Valve Selection & Sizing


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Brief description about sizing consideration of valves in process industries & selection as per control strategy.

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Valve Selection & Sizing

  1. 1. Valve Sizing & Selection Ranjeet Kumar M.Tech – Chemical
  2. 2. Steps in Sizing <ul><li>Science with many rules of thumb </li></ul><ul><li>Define the System. </li></ul><ul><li>Maximum Pressure Drop for the Valve. </li></ul><ul><li>Calculate the valve Characteristics (C v ). </li></ul><ul><li>Preliminary valve selection. </li></ul><ul><li>Check the C v and stroke percentage at minimum flow. </li></ul><ul><li>Check the gain across applicable flow rates. </li></ul>
  3. 3. Define the System – Key Variables <ul><li>Total pressure drop, </li></ul><ul><li>Design flow, </li></ul><ul><li>Operating flow, </li></ul><ul><li>Minimum flow, </li></ul><ul><li>Pipe diameter, </li></ul><ul><li>Specific gravity </li></ul>
  4. 4. Maximum Allowable Pressure Drop <ul><li>The usual rule of thumb is that a valve should be designed to use 10-15% of the total pressure drop or 10 psi, whichever is greater . </li></ul><ul><li>Investigate the Pump & its maximum available head. </li></ul><ul><li>MAPD = NPHSA – NPSHR. </li></ul><ul><li>Trade off- </li></ul><ul><ul><li>larger pressure drops increase the pumping cost (operating) & </li></ul></ul><ul><ul><li>smaller pressure drops increase the valve cost because a larger valve is required (capital cost). </li></ul></ul>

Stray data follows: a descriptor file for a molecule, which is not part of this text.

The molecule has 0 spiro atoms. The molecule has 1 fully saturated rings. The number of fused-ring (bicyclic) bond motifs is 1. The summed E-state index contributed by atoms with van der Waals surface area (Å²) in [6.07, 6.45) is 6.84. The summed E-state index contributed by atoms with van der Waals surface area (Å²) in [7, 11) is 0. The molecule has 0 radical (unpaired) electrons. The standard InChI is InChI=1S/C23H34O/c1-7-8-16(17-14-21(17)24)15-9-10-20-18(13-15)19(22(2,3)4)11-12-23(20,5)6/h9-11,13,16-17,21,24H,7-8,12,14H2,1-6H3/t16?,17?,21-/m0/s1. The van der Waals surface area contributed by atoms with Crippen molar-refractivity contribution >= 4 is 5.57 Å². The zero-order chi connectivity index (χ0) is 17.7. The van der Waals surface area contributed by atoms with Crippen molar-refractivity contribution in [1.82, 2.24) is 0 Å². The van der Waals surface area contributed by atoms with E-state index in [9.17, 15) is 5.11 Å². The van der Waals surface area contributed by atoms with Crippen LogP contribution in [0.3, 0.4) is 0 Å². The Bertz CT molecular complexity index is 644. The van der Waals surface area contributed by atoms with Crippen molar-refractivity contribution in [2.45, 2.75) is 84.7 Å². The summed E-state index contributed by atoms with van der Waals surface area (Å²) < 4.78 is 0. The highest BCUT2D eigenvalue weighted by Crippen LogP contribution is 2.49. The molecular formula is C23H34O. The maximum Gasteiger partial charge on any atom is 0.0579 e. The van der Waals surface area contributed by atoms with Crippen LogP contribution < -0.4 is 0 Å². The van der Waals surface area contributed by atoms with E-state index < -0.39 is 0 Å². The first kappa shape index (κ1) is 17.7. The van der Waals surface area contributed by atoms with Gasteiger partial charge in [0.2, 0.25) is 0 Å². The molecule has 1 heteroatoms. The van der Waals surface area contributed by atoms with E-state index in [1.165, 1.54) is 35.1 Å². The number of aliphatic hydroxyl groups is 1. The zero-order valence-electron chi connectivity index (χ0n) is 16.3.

5. 5. Valve Characteristics – C v <ul><li>Note – Check thumb rules before referring valve chart or characteristic curve. </li></ul>
  6. 6. Preliminary Valve Selection <ul><li>Thumb Rules – </li></ul><ul><ul><li>Never use a valve that is less than half the pipe size. </li></ul></ul><ul><ul><li>Avoid using the lower 10% and upper 20% of the valve stroke. The valve is much easier to control in the 10-80% stroke range. </li></ul></ul><ul><li>Select the type of valve & use its corresponding valve chart. </li></ul><ul><li>Valve chart is supplied by manufacturer. </li></ul><ul><li>Check C v for minimum flow with selected size of valve & check for minimum flow should not fall below 10% of valve stroke. </li></ul>
  7. 7. Valve Chart / Characteristics Curve Table 1 – Chart for Equal Percentage Globe Valve
  8. 8. Gain across applicable flow rates <ul><li>Gain #1 = 85/38 = 2.2 Gain #2 = 40/12 = 3.3 </li></ul><ul><li>Acceptance criteria :– </li></ul><ul><ul><li>Gain should never be less than 0.5. </li></ul></ul><ul><ul><li>Gain#2 – Gain#1 < 50% of (max of Gain#1 or Gain#2) </li></ul></ul><ul><ul><ul><li>Here 0.5 (3.3) = 1.65 and 3.3 - 2.2 = 1.10.  Since 1.10 is less than 1.65 so it can be a choice </li></ul></ul></ul>85 – 73 = 12 150-110 = 40 85 150 73 110 73 – 35 = 38 110 – 25 = 85 35 25 Change in stroke (%) Change in Flow(GPM) Stroke (%) Flow (GPM)
  9. 9. Choke Flow F L <ul><li>At max restriction – flow rate is max & pressure is minimum. </li></ul><ul><li>Vapor bubbles flashes if liquid pressure falls below Vapor Pressure of liquid. </li></ul><ul><li>Bubbles has (a) no effect on flow, (b) increases pressure drop across valve, (c) cavitations </li></ul><ul><ul><ul><ul><ul><li>Decreased efficiency </li></ul></ul></ul></ul></ul><ul><ul><ul><ul><ul><li>Noise </li></ul></ul></ul></ul></ul><ul><ul><ul><ul><ul><li>Vibration </li></ul></ul></ul></ul></ul><ul><ul><ul><ul><ul><li>Material loss – sand blasted surface </li></ul></ul></ul></ul></ul><ul><li>F L checking is recommended when difference in Max & Min flow exceed 90% of Max flow. </li></ul>
  10. 10. Basic Valve Types – mechanical characteristics <ul><li>Ball valves; </li></ul><ul><li>Diaphragm valves; </li></ul><ul><li>Gate valves; </li></ul><ul><li>Globe valves; </li></ul><ul><li>Butterfly valves; </li></ul><ul><li>Plug valves; </li></ul><ul><li>Check valve; </li></ul><ul><li>Safety/relief valve </li></ul>